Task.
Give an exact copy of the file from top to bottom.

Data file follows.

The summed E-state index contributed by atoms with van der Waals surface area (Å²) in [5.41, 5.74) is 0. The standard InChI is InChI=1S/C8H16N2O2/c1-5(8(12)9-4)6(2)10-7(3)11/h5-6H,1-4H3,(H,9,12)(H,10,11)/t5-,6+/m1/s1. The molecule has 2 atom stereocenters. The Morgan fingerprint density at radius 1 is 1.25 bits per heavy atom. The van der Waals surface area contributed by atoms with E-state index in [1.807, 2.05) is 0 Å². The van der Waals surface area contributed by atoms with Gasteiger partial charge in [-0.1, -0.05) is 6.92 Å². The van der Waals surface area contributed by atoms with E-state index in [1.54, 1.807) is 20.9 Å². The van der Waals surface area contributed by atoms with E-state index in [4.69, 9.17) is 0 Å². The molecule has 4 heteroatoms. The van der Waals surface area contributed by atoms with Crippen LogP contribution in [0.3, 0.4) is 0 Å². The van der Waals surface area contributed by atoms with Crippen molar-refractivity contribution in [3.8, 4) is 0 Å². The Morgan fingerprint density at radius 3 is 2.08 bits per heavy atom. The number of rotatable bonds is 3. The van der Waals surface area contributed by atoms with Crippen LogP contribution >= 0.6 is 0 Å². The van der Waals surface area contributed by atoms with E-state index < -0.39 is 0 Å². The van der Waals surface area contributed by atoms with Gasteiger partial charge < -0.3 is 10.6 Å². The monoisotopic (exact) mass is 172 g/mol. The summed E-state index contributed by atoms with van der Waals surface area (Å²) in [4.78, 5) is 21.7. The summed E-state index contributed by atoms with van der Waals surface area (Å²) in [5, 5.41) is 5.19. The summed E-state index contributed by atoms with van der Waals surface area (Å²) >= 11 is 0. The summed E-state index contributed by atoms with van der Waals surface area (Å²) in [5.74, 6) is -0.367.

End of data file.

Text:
The summed E-state index contributed by atoms with van der Waals surface area (Å²) in [5.41, 5.74) is 0. The standard InChI is InChI=1S/C8H16N2O2/c1-5(8(12)9-4)6(2)10-7(3)11/h5-6H,1-4H3,(H,9,12)(H,10,11)/t5-,6+/m1/s1. The molecule has 2 atom stereocenters. The Morgan fingerprint density at radius 1 is 1.25 bits per heavy atom. The van der Waals surface area contributed by atoms with E-state index in [1.807, 2.05) is 0 Å². The van der Waals surface area contributed by atoms with Gasteiger partial charge in [-0.1, -0.05) is 6.92 Å². The van der Waals surface area contributed by atoms with E-state index in [1.54, 1.807) is 20.9 Å². The van der Waals surface area contributed by atoms with E-state index in [4.69, 9.17) is 0 Å². The molecule has 4 heteroatoms. The van der Waals surface area contributed by atoms with Crippen LogP contribution in [0.3, 0.4) is 0 Å². The van der Waals surface area contributed by atoms with Crippen molar-refractivity contribution in [3.8, 4) is 0 Å². The Morgan fingerprint density at radius 3 is 2.08 bits per heavy atom. The number of rotatable bonds is 3. The van der Waals surface area contributed by atoms with Crippen LogP contribution >= 0.6 is 0 Å². The van der Waals surface area contributed by atoms with E-state index < -0.39 is 0 Å². The van der Waals surface area contributed by atoms with Gasteiger partial charge < -0.3 is 10.6 Å². The monoisotopic (exact) mass is 172 g/mol. The summed E-state index contributed by atoms with van der Waals surface area (Å²) in [4.78, 5) is 21.7. The summed E-state index contributed by atoms with van der Waals surface area (Å²) in [5, 5.41) is 5.19. The summed E-state index contributed by atoms with van der Waals surface area (Å²) >= 11 is 0. The summed E-state index contributed by atoms with van der Waals surface area (Å²) in [5.74, 6) is -0.367.